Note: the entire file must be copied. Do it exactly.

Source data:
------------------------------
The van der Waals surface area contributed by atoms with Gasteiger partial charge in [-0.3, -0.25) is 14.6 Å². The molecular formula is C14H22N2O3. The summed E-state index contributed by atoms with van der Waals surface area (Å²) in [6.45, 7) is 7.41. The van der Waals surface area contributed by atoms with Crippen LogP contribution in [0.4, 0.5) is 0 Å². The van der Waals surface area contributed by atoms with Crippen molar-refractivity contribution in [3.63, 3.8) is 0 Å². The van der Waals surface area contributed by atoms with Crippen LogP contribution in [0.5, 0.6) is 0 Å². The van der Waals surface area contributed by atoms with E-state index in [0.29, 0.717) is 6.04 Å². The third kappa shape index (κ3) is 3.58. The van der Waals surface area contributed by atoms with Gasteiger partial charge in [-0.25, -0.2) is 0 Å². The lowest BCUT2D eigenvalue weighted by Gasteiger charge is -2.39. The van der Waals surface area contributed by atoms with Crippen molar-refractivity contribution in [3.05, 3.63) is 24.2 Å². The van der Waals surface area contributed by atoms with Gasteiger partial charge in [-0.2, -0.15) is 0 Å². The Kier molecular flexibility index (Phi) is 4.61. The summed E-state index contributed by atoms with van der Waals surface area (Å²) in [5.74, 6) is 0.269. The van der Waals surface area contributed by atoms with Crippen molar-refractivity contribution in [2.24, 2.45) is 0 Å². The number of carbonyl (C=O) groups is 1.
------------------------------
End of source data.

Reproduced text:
The van der Waals surface area contributed by atoms with Gasteiger partial charge in [-0.3, -0.25) is 14.6 Å². The molecular formula is C14H22N2O3. The summed E-state index contributed by atoms with van der Waals surface area (Å²) in [6.45, 7) is 7.41. The van der Waals surface area contributed by atoms with Crippen LogP contribution in [0.4, 0.5) is 0 Å². The van der Waals surface area contributed by atoms with Crippen molar-refractivity contribution in [3.63, 3.8) is 0 Å². The van der Waals surface area contributed by atoms with Crippen LogP contribution in [0.5, 0.6) is 0 Å². The van der Waals surface area contributed by atoms with E-state index in [0.29, 0.717) is 6.04 Å². The third kappa shape index (κ3) is 3.58. The van der Waals surface area contributed by atoms with Gasteiger partial charge in [-0.25, -0.2) is 0 Å². The lowest BCUT2D eigenvalue weighted by Gasteiger charge is -2.39. The van der Waals surface area contributed by atoms with Crippen molar-refractivity contribution in [3.05, 3.63) is 24.2 Å². The van der Waals surface area contributed by atoms with Gasteiger partial charge in [-0.2, -0.15) is 0 Å². The Kier molecular flexibility index (Phi) is 4.61. The summed E-state index contributed by atoms with van der Waals surface area (Å²) in [5.74, 6) is 0.269. The van der Waals surface area contributed by atoms with Crippen molar-refractivity contribution in [2.24, 2.45) is 0 Å². The number of carbonyl (C=O) groups is 1.